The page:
I was about 10 when my grandparents moved to a larger house on the corner of—I can’t tell you exactly where. This is where my fear comes in, fear of the beasts killing law enforcement officials, politicians and innocents. In a city of a million and a half people, this may seem irrational. Would drug cartels really single out my family? Maybe not, but there have been some 1,700 homicides in Juárez this year; I won’t take the chance. Anyway, about the house: Its tiny front porch opened to the street through a wrought iron gate. From the front door, a hallway led to a living room and kitchen on the right and bedrooms on the left. At the back of the house was a tiny patio.
My grandmother lived her last days in this house. Sometimes, as she lay dying, we kids forgot ourselves. Despite the moans of our abuela in her darkened bedroom, we’d break into squeals during some impromptu game, bringing one of our parents running. Once my mother marched my sister and me to our grandmother’s bedside so we could witness a human’s battle with death. We walked back into the hall somberly and, overcome with emotion that refused to express itself as tears, collapsed in horrified giggles, hands over our mouths. When she died, we held our grandmother’s wake in the family room in the Old World tradition.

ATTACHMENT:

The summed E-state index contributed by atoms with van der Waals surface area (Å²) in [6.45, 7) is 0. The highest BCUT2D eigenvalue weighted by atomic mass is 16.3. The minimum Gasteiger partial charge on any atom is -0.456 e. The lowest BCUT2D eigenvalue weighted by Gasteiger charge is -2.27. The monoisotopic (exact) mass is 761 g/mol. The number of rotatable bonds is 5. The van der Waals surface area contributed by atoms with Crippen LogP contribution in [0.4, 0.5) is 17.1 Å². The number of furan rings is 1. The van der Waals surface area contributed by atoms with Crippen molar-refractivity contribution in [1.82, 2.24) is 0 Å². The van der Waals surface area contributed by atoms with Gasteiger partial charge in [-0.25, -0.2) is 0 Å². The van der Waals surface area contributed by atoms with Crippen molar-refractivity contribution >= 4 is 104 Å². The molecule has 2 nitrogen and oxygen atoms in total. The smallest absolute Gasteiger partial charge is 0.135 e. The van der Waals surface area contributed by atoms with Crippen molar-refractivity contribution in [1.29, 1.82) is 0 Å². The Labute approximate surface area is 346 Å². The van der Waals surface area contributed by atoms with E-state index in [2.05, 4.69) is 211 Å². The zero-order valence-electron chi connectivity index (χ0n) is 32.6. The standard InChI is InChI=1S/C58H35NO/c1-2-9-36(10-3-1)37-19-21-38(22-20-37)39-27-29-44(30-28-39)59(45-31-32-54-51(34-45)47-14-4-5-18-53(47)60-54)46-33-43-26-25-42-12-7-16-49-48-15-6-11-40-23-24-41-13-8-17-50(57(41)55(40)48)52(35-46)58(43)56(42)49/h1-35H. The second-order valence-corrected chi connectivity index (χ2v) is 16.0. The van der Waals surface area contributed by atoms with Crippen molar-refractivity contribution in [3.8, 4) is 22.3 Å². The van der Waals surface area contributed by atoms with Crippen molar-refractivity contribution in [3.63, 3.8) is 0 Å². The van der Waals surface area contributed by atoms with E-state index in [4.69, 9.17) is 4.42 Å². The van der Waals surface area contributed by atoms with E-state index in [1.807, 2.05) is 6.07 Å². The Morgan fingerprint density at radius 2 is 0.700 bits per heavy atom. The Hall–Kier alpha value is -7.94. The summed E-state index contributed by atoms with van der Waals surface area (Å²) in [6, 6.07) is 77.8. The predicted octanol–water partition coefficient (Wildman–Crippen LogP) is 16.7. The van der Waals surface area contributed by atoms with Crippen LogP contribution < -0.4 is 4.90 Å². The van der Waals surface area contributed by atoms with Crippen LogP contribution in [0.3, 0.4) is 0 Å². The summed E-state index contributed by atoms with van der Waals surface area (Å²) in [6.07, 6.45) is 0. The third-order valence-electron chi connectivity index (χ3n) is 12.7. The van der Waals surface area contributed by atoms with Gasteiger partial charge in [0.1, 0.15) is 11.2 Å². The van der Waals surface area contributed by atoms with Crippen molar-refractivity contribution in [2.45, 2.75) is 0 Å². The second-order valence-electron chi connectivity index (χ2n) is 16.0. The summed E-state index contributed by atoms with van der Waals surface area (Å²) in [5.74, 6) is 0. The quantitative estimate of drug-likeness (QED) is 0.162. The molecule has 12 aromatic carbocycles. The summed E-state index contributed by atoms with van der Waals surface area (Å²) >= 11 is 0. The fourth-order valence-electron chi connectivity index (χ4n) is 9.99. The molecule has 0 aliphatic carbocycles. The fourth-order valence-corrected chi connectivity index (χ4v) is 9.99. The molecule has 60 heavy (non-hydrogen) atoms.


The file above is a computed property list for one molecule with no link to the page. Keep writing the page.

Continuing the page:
In the years that followed, my primas and I morphed into teens who wore lipstick and eyed the crisp-shirted young men ambling by the house in the evenings. Some nights, under the eye of an aunt, we donned party dresses and slipped into a taxi, our feet twitchy in their high-heeled shoes in anticipation of the baile. Eventually we grew up, launched careers, married and had children of our own. But always we returned to that house. Long after our abuelo died and left it to one of our tías, it remained the star we orbited.